The biggest investment in social housing since Kevin Rudd was prime minister won’t be enough to stop life getting tougher for low-income tenants. Peter Mares sat down with Inside Story to share this thoughts on a new era for housing.

For almost a decade the Coalition government insisted the states and territories had sole responsibility for ensuring that Australians on the lowest incomes had a place to call home. Even at the height of the pandemic — when business, unions, advocacy groups and independent experts called with one voice for federal investment in social housing and cash was pouring out of Treasury coffers — the pleas for a federal investment were ignored.

As a result, getting access to social housing, whether it’s public housing provided by state authorities or community housing provided by not-for-profits, is harder than ever. The first tranche of 2021 census data shows that social housing’s share of all dwellings has fallen below 4 per cent Australia-wide, continuing a steady decline over more than two decades.

In 2018, the City Futures Research Centre estimated, the average annual gap for social housing was $12,000 per annum. On that basis, the Future Fund will need to earn $240 million each year to subsidise the 20,000 new social housing dwellings promised by Labor. If its earnings average 6 per cent each year, or $600 million, the extra income can be put towards Labor’s other promises — 10,000 “affordable” homes for police, nurses, cleaners and other “heroes of the pandemic,” repair and maintenance of existing housing stock, and a cash injection to build new crisis accommodation. And, of course, the government will need to pay interest on the $10 billion borrowed to set up the fund.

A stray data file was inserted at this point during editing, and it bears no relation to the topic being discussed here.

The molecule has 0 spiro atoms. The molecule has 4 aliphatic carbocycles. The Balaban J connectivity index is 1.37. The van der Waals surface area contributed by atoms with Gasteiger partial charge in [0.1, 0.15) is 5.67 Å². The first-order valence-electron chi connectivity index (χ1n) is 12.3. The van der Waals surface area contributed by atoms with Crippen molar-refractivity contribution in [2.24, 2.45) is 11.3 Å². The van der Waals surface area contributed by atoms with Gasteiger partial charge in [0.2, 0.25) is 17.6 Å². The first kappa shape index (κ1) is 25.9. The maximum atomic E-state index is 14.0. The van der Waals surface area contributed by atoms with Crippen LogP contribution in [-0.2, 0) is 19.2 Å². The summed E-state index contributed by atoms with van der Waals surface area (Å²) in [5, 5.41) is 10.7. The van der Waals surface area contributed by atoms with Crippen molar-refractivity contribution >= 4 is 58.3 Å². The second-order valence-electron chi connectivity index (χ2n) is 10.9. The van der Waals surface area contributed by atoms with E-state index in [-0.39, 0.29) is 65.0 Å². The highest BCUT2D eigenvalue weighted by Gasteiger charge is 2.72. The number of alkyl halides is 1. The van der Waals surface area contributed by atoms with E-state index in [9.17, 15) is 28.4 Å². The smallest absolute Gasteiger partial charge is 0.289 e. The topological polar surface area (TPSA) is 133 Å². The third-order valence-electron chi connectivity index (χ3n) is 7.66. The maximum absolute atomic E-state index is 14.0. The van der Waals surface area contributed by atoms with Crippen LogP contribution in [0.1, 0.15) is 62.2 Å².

It’s important to understand that the proceeds from the Future Fund won’t be used to give not-for-profit housing providers up-front grants to build dwellings. Instead, it will guarantee to fund the gap between rent receipts and costs for twenty-five years, giving housing providers income certainty long into the future. This will enable them to seek the finance they need from private sources — including, potentially, superannuation funds (as is already happening in a limited number of cases). In this way, a relatively modest amount of public money can be leveraged to finance a lot of new housing.

Still, is the fund a cumbersome workaround? You can read Peter’s full analysis, originally published via Inside Story, here.

via Inside Story, 28 September 2022. Read the full media release here.

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Image by Pat Whelan on Unsplash

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